There’s hardly a company in the tech world that wouldn’t like to have thorough, detailed access to the way you spend money. Big data is the name of the game at the intersection of tech and business, and American Express might be the leader of the pack. But for all the promise that big data holds, will marketers really be able to drive conversions based on what we already do? What if our spending habits are gross and sad?

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On VentureBeat, Rocky Agrawal wrote a piece arguing that American Express is in a unique position to offer local recommendations due to the detailed data that it collects from its customers. As both a network and a card issuer, AmEx collects lots of data on its customers, which is more valuable than Facebook “Likes” and Foursquare check-ins because it’s actually reflective of consumer behavior, not projected consumer behavior, says Agrawal. This is a big problem for all of social media’s marketing promise. A dedicated Charmin customer will not necessarily “Like” her favorite toilet paper on Facebook (or maybe she will: the brand has more than 200,000 fans on the site, and a surprisingly engaged audience, considering the privacy of its use), but there’s a burgeoning industry predicated on the notion that this action will actually help boost sales.

Actual sales, however, are considerably more valuable data points. “For each transaction, AmEx knows who made it, the dollar amount, and the time….[and] by my estimates, it is processing between 5 and 10 billion transactions a year. That’s a lot of data!” writes Agrawal.

AmEx should leverage this data into making recommendations to its customers based on their spending habits, age and budget, says Agrawal. They have the most accurate mix of geographical spending data of anyone, so why not? He speculates that privacy may be a concern, which seems reasonable.

The company has demonstrated interest in using its influence to support local businesses, leveraging social media. On 2011’s Small Business Saturday — the day following Black Friday — AmEx encouraged users to shop at local small businesses and check in on Foursquare by offering a $10 rebate for those that did. It would not be a huge step for AmEx to start using its data to offer local recommendations — it’s positioned itself well.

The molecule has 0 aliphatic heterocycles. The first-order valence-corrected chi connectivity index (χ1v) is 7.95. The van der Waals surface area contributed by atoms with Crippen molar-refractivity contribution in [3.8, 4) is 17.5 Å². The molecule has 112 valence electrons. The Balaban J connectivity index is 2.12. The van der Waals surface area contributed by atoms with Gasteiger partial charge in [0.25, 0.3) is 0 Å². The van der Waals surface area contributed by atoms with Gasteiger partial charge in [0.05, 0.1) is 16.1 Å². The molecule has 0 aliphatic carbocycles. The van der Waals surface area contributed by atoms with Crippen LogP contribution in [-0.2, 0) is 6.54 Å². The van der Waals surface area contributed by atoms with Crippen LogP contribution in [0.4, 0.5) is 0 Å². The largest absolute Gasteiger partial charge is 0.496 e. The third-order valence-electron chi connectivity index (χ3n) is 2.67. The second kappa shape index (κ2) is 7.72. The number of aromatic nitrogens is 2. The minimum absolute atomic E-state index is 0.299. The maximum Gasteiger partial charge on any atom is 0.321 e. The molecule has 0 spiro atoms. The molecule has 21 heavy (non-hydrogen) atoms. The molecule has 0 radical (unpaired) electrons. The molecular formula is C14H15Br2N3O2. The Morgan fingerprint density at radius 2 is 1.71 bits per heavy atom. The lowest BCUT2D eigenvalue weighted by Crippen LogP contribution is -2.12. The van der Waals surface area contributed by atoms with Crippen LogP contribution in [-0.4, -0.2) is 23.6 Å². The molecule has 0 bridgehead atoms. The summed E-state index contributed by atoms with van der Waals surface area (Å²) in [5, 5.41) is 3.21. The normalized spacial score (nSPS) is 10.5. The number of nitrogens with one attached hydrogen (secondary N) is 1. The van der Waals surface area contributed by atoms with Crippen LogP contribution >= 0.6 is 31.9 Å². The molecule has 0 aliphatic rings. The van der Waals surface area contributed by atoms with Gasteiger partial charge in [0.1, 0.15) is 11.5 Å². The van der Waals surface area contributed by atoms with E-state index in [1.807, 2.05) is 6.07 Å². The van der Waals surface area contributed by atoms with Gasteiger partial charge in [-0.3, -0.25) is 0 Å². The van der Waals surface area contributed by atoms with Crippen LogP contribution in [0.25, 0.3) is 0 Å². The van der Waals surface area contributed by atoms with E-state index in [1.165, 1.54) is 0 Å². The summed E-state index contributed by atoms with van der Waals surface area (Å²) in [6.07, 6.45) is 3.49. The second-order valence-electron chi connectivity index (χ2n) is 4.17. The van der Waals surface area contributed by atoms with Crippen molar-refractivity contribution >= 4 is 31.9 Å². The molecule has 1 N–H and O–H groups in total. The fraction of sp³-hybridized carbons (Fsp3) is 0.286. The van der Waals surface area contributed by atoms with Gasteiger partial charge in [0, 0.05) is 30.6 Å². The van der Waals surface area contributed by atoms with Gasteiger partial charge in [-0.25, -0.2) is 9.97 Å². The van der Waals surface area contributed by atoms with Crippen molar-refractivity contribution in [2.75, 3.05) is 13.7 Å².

Who is that ugly guy in the mirror?

What Agrawal does not mention in his piece, however, is that someone has already attempted to do what he’s describing: it’s called Bundle. Rather than create a city guide based around what petty, cheap people think of their corner deli — like Yelp — Bundle pulls in data from 20 million Ciitgroup credit card users to find out what people actually spend and where. Tell it that you’re a 26 year-old guy looking for fun in Lower Manhattan, and it will tell you where other dudes like you go. What we found, while toying around with it back in September, is that Bundle, by its very nature, has a tendency to shed light on sad and compulsive behavior. Strip clubs and bars above off-track betting parlors cropped up at the top because their customers appear to be quite loyal — either they spend a lot of money there, or they’re at the business with a certain degree of regularity. Promoting boozing, gambling and ogling women doesn’t jive well with the high-minded goals of the tech world, and it certainly wouldn’t be a winning algorithm for AmEx to roll out.

Of course, what Agrawal is vouching for is much more personal: recommendations tailored to his habits, not all of New York City’s or San Francisco’s or wherever. But even if we’re not strip club goers or gamblers, we likely have habits of our own that we know quite well, and which we likely enjoy. Maybe you order in from the same Chinese spot every Thursday. Maybe you eat out at your favorite Thai spot for lunch every Friday. Would it be of any use for you to have AmEx telling you that there’s also Mexican takeout in your neighborhood? Or that there’s also a good burger joint around the corner at a similar price point? Presumably they’d grease you up a bit with a coupon while they do so, but do you want your credit card to attempt to break a pleasant, predictable habit?

For AmEx the ability to leverage its proprietary data looks like a big opportunity, and it makes sense for the consumer in some arenas. For instance, this would be incredibly useful for travel. Got one night in an unfamiliar city and don’t want to risk ending up at some awful tourist trap? It would be a amazing to know where people who like what you like go to blow off some steam, without searching Yelp for “actually good sushi” or “hipster dive” or “no televisions” and sifting through semi-literate petty garbage to figure out what’s what.

But short of that, AmEx would be putting themselves in the business of trying to break your habits, both good an bad, and that might get old.

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